I have no problem with everyone choosing their theological opinions regarding the deposing of a Pope, but I am going to insist that the Cajetan/John of St. Thomas version to be the correct one.
You should realize that in response to what I said was true you reacted that the Church has not defined what is the truth. Now, here you claim what the truth is! You need to get your story straight.
No, the Church doesn't have to define it. Yes, there can be the truth without a Church definition. The one you posit is not the truth, and here is why...
Theologians primarily write for other theologians, not the general public. What is approved for the general public is the truth, even without a solemn definition. Always has been.
Revisit St. Robert Bellarmine. In his time he directly covered the 5 extant opinions on this matter, and he said that the 5th opinion was the "true" one. St. Francis de Sales echoed this around the same time. Notice that both are Doctors of the Church, and Saints. The two theologians you are trying to promote on this question are not. For good reason.
Next, the quote by St. Francis de Sales was written, not to other theologians, but to Protestants, because it is the truth. A Saint doesn't categorically express something as true if it were merely an opinion with other valid opinions, but fail to mention the others. For example, there is an equal opinion about whether souls in purgatory can pray for us, and this is precisely why you will not find one or the other presented in an approved Catholic book as being categorically the truth. No responsible author would dare. Nor get approval.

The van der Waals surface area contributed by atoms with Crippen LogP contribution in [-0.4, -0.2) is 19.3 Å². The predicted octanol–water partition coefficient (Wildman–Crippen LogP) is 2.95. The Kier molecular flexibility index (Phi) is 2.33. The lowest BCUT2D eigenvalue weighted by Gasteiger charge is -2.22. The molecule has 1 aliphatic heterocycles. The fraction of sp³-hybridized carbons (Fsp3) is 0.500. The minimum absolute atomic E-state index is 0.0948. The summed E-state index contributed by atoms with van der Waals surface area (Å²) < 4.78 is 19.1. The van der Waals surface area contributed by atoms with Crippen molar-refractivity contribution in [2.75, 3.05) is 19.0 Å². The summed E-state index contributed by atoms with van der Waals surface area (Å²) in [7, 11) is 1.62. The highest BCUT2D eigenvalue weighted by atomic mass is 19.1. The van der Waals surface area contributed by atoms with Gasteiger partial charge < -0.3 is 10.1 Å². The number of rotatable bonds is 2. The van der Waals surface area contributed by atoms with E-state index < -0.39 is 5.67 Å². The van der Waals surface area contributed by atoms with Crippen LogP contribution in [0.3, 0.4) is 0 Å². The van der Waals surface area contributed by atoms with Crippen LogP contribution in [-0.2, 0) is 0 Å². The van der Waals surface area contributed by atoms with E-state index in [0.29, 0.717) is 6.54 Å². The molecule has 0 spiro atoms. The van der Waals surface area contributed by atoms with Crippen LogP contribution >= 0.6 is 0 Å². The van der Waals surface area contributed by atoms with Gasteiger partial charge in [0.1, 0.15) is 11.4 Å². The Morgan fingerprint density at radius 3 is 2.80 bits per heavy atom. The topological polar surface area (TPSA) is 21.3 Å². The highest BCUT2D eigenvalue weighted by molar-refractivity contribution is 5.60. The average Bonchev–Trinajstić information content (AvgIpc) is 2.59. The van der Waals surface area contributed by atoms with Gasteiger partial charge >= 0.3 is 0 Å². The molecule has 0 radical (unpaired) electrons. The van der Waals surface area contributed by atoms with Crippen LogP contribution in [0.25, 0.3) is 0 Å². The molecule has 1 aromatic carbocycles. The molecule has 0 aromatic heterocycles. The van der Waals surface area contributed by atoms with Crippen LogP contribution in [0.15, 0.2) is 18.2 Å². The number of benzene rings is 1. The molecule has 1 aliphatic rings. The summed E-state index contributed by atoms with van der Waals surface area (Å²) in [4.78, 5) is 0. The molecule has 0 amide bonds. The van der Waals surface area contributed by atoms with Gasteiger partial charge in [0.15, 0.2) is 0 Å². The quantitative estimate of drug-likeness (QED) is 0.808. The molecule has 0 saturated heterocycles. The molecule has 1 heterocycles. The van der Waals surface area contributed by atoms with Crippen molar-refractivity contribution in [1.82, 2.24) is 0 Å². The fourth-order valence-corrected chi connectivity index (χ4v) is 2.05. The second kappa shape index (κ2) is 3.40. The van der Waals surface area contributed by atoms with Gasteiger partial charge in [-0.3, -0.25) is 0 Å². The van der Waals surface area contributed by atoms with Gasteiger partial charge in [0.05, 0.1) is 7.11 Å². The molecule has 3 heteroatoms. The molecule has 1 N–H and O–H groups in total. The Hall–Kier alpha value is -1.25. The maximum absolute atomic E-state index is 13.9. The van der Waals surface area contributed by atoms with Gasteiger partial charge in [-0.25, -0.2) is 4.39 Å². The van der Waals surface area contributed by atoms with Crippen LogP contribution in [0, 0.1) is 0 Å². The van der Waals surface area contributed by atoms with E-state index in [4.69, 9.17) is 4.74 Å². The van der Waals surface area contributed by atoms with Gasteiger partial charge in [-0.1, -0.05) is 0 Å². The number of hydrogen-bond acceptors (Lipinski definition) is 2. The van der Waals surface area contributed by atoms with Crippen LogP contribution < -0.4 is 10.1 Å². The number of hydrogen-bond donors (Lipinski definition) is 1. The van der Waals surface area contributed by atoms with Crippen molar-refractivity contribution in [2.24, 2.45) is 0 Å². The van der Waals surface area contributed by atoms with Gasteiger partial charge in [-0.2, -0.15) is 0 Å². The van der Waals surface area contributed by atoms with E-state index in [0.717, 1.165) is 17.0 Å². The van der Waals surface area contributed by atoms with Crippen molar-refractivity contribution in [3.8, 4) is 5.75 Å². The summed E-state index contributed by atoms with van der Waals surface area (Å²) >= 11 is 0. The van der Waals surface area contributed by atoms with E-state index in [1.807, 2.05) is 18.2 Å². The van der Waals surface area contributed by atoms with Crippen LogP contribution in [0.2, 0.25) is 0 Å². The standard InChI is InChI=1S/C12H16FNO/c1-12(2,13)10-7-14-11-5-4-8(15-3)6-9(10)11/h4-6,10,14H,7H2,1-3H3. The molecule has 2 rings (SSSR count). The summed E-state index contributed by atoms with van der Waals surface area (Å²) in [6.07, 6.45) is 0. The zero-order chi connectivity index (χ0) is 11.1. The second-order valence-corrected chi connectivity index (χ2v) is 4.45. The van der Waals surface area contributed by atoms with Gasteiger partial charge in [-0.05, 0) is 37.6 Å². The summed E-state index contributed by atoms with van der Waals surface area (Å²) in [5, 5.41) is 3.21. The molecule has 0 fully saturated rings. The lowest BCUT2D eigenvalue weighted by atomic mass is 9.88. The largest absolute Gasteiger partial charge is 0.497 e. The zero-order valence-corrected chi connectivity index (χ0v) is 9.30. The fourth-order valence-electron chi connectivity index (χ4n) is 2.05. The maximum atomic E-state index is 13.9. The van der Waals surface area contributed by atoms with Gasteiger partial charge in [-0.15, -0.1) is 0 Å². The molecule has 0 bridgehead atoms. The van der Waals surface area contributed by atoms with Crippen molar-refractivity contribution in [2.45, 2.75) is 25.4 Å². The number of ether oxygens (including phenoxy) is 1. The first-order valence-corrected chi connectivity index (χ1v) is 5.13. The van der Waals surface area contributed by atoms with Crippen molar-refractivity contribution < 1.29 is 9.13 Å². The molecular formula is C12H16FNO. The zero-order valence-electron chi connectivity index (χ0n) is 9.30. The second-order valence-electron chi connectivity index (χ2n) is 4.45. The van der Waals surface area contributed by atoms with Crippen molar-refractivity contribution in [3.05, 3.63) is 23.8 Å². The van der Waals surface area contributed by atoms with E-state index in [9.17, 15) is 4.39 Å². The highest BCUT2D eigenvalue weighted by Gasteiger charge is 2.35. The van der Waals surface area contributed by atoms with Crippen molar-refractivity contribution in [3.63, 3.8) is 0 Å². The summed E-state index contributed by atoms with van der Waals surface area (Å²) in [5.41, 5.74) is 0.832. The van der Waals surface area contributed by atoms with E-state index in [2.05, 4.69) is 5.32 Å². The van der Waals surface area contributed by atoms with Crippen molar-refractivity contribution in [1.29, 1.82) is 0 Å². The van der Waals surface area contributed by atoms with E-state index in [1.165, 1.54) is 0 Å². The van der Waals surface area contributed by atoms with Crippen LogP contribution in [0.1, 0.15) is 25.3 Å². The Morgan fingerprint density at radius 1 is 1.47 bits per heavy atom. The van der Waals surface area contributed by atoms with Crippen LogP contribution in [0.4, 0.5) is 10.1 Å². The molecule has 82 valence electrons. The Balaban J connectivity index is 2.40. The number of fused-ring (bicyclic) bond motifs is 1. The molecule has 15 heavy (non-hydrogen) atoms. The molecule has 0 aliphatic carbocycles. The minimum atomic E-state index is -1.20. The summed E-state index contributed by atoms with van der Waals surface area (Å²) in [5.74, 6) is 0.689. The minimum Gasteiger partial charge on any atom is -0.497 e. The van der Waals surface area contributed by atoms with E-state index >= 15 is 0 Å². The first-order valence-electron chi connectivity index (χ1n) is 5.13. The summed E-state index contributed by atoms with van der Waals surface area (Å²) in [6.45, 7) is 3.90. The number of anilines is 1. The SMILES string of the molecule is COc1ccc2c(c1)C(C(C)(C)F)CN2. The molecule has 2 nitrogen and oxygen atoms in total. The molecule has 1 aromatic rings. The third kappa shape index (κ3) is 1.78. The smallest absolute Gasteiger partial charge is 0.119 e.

Additionally, this quote by St. Francis was in a work publicly approved by a pope on the occasion of his elevation to the title of "Doctor". This was 7 years after Vatican I, and Pope Pius IX called his work, "a full and complete demonstration of the Catholic religion".
7 years before that, at the Council of the Vatican, a question was asked to all the Council fathers, and the answer that came back for all was what St. Robert and St. Francis said was the truth.
As well, this is categorically stated as the truth ever since Vatican I. In 1887, Elements of Ecclesastical Law
was a canon law work for the English speaking clergy, and the Holy Office scrutinized it and approved. It contains the same truth.
As does the Catholic Encyclopedia
and A Catholic Dictionary
. All the same, categorically teaching it as true, without a hint there is any other valid opinion on this.
The S&S book is a tragedy for traditionalists, mutilating the meaning of "ipso facto"
to make it mean something not traditional, and to oppose all the sources I have just related say it was the truth, in the manner I am explaining. It's actually a modernistic move to redefine a clear traditional concept in order to twist the truth.